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AWAK Automated Wearable Artificial Kidney

AWAK Automated Wearable Artificial Kidney

The AWAK offers continuous, portable dialysis treatment….

The AWAK an automated, wearable artificial kidney, may one day eliminate the need for dialysis patients to spend hours hooked up to a machine at the hospital every week.

The portable device, originally designed by the Veterans Affairs Greater Los Angeles Healthcare System and a pair of UCLA researchers, weighs about 10 pounds and is powered by two 9-volt batteries.


Wearing the belt-like device, patients undergo continuous, gentle dialysis as they go about their daily activities.

Researchers stated in a recent news release from the American Society of Nephrology, that preliminary tests of the wearable artificial kidney have already proved successful. However experts agree that more trials should be conducted before the AWAK is made available to the public. Dr. Victor Gura, of the David Geffen School of Medicine at the University of California, Los Angeles, said in the news release:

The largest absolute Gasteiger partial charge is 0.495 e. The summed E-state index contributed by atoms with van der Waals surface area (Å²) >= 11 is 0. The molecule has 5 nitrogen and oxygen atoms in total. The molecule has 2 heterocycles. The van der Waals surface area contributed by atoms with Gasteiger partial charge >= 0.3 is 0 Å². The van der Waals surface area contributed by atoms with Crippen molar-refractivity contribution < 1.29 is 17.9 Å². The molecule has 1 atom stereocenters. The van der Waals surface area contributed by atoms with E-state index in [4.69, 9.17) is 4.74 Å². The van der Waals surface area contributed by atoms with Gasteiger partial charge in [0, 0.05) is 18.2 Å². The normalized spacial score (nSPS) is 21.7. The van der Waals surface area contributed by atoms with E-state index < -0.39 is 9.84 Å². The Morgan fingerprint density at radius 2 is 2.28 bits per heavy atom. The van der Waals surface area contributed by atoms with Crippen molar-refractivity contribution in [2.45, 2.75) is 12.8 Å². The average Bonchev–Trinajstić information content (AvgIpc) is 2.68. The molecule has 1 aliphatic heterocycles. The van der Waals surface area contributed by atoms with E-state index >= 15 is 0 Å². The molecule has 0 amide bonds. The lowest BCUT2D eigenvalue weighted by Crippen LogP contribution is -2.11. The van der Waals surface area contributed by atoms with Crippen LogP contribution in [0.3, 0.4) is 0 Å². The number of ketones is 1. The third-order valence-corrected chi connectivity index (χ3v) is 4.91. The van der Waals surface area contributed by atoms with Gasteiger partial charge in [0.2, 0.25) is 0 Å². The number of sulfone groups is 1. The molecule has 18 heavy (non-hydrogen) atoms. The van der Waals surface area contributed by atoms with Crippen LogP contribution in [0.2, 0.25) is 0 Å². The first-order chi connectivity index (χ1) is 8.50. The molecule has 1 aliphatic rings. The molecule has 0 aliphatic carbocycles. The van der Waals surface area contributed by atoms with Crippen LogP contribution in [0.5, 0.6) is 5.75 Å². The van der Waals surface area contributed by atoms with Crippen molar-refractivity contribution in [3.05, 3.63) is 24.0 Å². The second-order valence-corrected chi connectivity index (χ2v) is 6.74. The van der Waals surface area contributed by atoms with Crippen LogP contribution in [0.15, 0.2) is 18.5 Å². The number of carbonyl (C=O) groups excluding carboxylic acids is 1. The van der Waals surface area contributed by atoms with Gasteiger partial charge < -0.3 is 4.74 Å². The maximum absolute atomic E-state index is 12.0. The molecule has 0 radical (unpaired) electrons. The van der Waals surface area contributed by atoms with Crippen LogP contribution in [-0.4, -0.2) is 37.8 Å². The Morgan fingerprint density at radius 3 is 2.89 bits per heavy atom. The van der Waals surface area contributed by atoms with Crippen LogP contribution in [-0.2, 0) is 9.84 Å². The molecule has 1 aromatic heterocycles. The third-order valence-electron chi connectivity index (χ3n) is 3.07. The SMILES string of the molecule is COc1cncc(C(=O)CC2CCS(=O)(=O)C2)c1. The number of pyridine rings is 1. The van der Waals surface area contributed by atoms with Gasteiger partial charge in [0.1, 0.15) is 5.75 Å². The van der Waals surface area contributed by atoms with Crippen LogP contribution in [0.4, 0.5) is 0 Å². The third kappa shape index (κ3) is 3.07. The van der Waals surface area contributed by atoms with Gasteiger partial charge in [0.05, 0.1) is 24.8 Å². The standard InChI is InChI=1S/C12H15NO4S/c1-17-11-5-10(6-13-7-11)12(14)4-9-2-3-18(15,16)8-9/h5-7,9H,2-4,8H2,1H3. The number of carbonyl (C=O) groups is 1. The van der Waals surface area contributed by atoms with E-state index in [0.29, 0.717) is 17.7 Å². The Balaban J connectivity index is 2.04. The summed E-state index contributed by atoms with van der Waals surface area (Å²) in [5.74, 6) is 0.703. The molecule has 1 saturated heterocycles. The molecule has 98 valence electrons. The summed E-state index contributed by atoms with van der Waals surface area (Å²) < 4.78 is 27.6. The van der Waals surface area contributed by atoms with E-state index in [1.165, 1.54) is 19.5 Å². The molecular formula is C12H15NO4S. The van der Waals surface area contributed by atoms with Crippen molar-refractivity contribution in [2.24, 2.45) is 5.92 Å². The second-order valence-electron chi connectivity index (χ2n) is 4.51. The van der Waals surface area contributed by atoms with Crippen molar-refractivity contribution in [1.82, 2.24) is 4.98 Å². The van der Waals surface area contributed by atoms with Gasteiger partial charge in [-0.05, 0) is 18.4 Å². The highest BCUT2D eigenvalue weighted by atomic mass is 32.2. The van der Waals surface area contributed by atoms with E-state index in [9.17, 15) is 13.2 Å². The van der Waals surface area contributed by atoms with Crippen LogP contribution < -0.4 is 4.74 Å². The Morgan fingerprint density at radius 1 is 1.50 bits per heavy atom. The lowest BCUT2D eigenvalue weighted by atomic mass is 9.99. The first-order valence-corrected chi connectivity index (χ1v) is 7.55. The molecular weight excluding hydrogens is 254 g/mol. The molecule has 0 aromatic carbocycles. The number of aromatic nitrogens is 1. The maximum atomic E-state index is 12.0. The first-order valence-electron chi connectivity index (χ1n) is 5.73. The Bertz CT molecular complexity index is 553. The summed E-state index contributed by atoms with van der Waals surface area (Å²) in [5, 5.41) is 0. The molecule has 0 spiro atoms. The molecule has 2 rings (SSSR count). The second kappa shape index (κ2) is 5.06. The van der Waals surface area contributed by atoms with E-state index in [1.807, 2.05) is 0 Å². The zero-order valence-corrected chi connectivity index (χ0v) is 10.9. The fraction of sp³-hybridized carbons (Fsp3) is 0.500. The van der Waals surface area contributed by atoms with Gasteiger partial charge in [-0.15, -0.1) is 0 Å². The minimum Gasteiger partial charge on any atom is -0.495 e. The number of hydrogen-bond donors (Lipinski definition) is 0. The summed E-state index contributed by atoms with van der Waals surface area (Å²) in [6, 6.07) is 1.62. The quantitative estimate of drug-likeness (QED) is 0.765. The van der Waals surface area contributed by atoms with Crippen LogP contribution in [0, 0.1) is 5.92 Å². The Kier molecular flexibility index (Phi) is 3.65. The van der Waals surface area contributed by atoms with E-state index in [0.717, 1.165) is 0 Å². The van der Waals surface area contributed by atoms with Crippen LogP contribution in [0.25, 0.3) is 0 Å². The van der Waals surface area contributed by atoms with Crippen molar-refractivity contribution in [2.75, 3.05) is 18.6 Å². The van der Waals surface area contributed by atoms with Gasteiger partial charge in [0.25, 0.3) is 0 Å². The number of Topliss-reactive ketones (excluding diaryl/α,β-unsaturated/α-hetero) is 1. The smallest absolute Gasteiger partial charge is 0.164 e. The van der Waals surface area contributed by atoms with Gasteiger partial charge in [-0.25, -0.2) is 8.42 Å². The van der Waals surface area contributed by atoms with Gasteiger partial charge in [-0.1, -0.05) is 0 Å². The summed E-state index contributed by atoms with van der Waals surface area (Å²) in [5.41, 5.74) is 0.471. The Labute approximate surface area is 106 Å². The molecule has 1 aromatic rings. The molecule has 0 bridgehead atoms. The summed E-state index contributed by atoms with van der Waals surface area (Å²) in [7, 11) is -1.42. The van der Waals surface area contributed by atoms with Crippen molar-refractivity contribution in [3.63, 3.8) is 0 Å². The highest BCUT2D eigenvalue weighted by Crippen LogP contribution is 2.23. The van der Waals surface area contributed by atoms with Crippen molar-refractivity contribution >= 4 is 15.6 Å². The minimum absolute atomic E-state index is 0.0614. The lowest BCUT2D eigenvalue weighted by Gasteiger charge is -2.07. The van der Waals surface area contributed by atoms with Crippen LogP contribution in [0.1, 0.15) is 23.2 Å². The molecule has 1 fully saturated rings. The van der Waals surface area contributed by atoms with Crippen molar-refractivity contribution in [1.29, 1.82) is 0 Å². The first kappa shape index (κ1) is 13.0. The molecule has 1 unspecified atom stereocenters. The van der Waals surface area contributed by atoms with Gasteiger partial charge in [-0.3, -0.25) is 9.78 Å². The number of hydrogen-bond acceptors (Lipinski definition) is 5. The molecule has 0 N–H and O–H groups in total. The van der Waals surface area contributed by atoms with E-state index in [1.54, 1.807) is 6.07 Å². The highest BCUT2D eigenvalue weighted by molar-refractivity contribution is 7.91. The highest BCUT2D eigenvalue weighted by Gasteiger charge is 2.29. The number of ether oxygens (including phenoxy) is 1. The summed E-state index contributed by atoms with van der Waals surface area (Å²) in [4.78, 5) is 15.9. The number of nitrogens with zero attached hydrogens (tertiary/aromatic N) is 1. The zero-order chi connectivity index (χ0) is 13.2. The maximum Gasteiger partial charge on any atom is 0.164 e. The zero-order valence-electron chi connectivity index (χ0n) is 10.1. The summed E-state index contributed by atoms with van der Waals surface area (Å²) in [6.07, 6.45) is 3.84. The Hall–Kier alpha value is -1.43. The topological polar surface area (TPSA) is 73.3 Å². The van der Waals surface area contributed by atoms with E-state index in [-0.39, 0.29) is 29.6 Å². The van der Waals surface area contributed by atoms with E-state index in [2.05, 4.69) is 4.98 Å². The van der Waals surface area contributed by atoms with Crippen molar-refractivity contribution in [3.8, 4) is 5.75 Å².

“The long-term effect of this technology on the well-being of dialysis patients must be demonstrated in much-needed clinical trials,”

If the AWAK does make it to manufacturing stage, the promise of a constant dialysis offers a paradigm change in dialysis treatment.

Currently, dialysis patients face major inconvenience and high rates of hospitalization and death. More than 400,000 people in the United States undergo dialysis at a cost of more than $30 billion a year.

“We believe that the wearable artificial kidney will not only reduce the mortality and misery of dialysis patients, but will also result in significant reduction in the cost of providing viable health care,” Gura said.


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